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Life Sentence Reduced in 'Bicycle Bob' Murder Case

27-Dec-2013

Last week, Oklahoma County District Judge Jerry Bass reduced the life sentence of the convicted killer of Dwite Morgan, Edmond's "Bicycle Bob." Connor Mason, now 23, was convicted of the 2009 murder of the local homeless man, and was sentenced to life in prison last year. Mason's attorneys filed a motion for sentence modification, and Judge Bass heard arguments last Thursday, ultimately deciding to reduce the life sentence to 40 years in prison.

In essence, the sentence modification shaves 5 years off of the original sentence. For purposes of parole, a life sentence is considered to be 45 years. Because murder is a violent offense subject to the 85 percent rule, a person sentenced to life in prison must serve at least 85 percent of the sentence, more than 38 years before becoming eligible for parole. Now that Mason's sentence is reduced to 40 years, he becomes eligible for parole after 34 years.

Prosecutors vehemently protested the reduction in sentence, pointing to the violent and senseless nature of the crime. Mason stabbed Morgan 40 times in the head and neck, broke a hammer over the victim's head, and cut off a finger as a trophy to give to a love interest. According to the prosecution, Mason committed the murder as a thrill kill, just to see what it felt like to kill someone.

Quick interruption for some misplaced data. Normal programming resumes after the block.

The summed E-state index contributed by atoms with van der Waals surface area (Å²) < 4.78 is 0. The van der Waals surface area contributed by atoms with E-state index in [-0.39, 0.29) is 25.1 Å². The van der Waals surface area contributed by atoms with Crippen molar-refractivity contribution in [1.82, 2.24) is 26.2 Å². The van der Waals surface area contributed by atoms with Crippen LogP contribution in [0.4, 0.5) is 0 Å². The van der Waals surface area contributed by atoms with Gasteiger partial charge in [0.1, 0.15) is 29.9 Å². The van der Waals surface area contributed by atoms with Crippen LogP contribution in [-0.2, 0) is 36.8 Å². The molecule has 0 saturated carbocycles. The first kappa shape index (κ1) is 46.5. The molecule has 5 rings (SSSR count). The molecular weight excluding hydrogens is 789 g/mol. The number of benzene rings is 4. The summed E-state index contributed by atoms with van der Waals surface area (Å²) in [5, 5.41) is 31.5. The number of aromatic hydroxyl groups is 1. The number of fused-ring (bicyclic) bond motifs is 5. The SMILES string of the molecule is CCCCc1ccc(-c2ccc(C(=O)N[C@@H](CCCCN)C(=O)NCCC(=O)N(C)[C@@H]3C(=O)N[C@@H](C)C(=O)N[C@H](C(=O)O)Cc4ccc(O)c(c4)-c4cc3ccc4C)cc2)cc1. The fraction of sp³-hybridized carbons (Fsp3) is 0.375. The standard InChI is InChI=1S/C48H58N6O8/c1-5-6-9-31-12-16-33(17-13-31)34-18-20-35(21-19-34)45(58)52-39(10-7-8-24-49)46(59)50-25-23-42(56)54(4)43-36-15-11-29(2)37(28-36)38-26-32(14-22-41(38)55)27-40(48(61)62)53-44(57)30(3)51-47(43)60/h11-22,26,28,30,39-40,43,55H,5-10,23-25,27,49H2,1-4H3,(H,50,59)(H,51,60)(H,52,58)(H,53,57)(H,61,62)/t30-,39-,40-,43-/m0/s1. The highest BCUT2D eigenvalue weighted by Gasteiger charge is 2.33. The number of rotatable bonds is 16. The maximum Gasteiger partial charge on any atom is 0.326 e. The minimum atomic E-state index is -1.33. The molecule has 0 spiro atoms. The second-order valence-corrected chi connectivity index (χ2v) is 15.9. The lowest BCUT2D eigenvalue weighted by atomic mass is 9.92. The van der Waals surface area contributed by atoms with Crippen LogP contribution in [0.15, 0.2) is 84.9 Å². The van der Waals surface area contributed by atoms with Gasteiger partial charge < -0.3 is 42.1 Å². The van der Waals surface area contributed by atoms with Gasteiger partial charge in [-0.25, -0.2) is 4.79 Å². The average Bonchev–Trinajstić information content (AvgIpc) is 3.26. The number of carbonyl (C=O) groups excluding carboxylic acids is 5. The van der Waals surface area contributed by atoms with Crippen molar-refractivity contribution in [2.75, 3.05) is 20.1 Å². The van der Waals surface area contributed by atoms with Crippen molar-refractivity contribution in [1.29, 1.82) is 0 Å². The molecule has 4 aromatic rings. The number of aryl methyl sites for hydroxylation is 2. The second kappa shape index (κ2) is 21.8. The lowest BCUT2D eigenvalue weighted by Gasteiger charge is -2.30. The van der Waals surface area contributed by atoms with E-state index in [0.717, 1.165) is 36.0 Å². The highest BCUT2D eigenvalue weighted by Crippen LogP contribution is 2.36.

Mason's defense team says that the young man, who was 19 at the time of the killing, has since turned to religion and is a changed man, capable of reform. A prison ministry official testified in support of the claim.

Prosecutor Clayton Niemeyer expressed disappointment with the modification. The defense team, although not receiving as large a reduction as hoped for, said they were satisfied with the judge's decision.

Mason was not the only person convicted in the killing. His friend Nikolas David Kerr was charged with being an accessory after the fact. Kerr pleaded guilty and was given a 10-year deferred sentence last year. Heather Holden (Parker), the recipient of the severed finger, was given a 5-month deferred sentence in 2010 for obstructing an officer.

Prior to Mason's arrest in the case, police arrested a homeless man, Travis Monroe Jim, then 20, based on Jim's false confession. Jim turned himself in to police hours after the murder, saying the he stabbed Morgan during a fight, and that his nightmares drove him to confess. Jim's first degree murder charge was dropped after the arrest of Mason, Kerr, and Holden.

The "Bicycle Bob" case shows that an arrest--even a confession--is not an indication of guilt, and that even after a conviction, relief may be available through an appeal, sentence modification, or clemency.

To learn more about post-conviction relief, click here. If you would like to speak with an attorney about your options for appeal, submit the online case review form found here.




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